6. Fire and Ice (1920)
The world has long come to an end. In fact, the field of eschatology has evolved to understand and reconcile various theories about the apocalypse. Robert Frost’s contribution to the field, the short poem Fire and Ice, is a haunting and playful exploration of the world-ending power of the eponymous element. The poem is impressively dense in meaning without being overwhelming, and is a good starting point for anyone interested in reviving the lost art of memorizing poetry.
7. Shape of Stories (2004)
Kurt Vonnegut is a giant of American literature. apart from His best efforts led to a long and complicated life. Less well-known than his 14 novels and countless other works is the series of lectures he gave around the country during his lifetime.Vongut’s “Shape of Stories” concept was originally Features In his rejected master’s thesis—immortalized at the tail end of such lecture He presented at Case Western Reserve University in 2004.
Not a comedy, but just as mischievous, “Shape of Stories” reminds audiences not to take literature too seriously. Vonnegut explores the possibility of reducing literature to her simple two dimensions, but ultimately shows how the best literature transcends this approach. His characteristic lightheartedness and keen insight bring a smile to every watcher’s face.
8. Oklahoma (2022)
“Oh, take us home. Oh yeah, calm down with it. Oh yeah, we’ll choke on it. But we’ll take it back.” This is the chorus of the song by Russian rapper Oxxxymiron is an approximate translation of “Okra.” Like most of Oxxxymiron’s recent music, the song is energetic but not overwhelming. It features the style of innuendo and meaning-packed lyrics that he is known for. Along with this song, he released a video of his music recorded on the streets of St. Petersburg. called For an anti-war movement as broad as the anti-Vietnam War coalition in the 1960s soared Top the YouTube charts. “ОЙДА” is not only a modern example of strong protest music, but it’s also a really good song.
9. “Chimpanzee” (2019)
me first saw “Chimpanzee” at the International Puppetry Festival in Chicago shocked me. saw Come to Atlanta’s Puppet Arts Center, again. This stunning puppet show is based on the real life of several chimpanzees raised in human families as part of a study. When funds ran out, the apes were often moved to harsh test facilities. Chimpanzee’s masterful puppet show challenges the audience’s narrative expectations and invites viewers to ponder how non-verbal creatures make sense of the human world around them.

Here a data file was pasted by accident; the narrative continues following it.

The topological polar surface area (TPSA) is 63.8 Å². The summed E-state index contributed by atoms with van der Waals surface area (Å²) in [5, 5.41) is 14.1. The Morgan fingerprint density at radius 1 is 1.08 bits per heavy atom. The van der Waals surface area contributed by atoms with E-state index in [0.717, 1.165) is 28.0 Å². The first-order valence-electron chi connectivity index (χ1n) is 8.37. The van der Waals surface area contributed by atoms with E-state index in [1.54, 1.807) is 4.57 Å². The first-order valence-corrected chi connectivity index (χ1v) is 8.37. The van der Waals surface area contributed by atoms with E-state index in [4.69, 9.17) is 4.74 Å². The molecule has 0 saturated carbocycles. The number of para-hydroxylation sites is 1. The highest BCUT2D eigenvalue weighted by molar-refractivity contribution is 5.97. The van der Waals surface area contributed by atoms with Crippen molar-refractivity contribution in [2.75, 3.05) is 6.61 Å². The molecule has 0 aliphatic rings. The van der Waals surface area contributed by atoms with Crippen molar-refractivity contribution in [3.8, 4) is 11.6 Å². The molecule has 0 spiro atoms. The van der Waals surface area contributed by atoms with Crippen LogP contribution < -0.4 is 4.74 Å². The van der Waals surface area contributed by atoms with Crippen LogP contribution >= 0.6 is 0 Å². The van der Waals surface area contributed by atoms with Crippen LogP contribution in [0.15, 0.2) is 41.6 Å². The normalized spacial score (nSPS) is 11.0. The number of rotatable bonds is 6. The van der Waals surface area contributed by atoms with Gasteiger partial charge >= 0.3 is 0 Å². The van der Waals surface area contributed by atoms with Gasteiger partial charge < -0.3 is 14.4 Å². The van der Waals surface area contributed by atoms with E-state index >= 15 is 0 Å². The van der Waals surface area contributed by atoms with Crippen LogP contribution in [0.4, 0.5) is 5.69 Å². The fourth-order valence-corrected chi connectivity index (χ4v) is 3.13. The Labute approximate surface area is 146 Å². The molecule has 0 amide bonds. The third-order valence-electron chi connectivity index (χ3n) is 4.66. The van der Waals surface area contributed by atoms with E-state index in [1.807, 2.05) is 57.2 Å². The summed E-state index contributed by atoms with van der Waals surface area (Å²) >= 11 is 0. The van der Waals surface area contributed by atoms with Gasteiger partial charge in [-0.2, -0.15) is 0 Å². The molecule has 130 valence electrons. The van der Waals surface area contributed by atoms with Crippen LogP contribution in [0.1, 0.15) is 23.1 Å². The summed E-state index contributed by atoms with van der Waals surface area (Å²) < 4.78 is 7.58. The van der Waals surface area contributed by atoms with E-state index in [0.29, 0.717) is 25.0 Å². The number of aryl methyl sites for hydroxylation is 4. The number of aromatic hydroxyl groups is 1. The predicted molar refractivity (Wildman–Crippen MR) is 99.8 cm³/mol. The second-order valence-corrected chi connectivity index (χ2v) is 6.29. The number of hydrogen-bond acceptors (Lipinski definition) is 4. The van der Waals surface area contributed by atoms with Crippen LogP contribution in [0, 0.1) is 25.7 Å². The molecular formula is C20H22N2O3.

10. “Infinite Wrench” (2016-)
Since its founding in 1988, Chicago’s Neofuturist Theater has presented a collection of 30 plays in 60 minutes for 50 weeks each year. The collection was originally called “Too Much Light Makes the Baby Go Blind,” but after his split with founder and playwright Greg Allen, the current iteration is called “The Infinite Wrench.” increase. The plays performed by the artists change weekly and span a wide range of themes and techniques. However, all plays are personal and authentic, as the group prioritizes an approach to theater that engages reality rather than telling abstract stories. The Neofuturist Theater’s enchanting mini-theatre keeps you coming back again and again and is a great weekend art experience in Chicago.
Shafiro’s articles are part of a year-long review series by A&E writers. Read the rest here.
Sam Shafiro (he/him) (25C) is a political science major from Oak Park, Illinois. He is involved in his Emory Barkley Forum for debate, deliberation and dialogue and his Emory SIRE undergraduate research program. In his spare time Sam enjoys bananas, celery and other fruits and vegetables.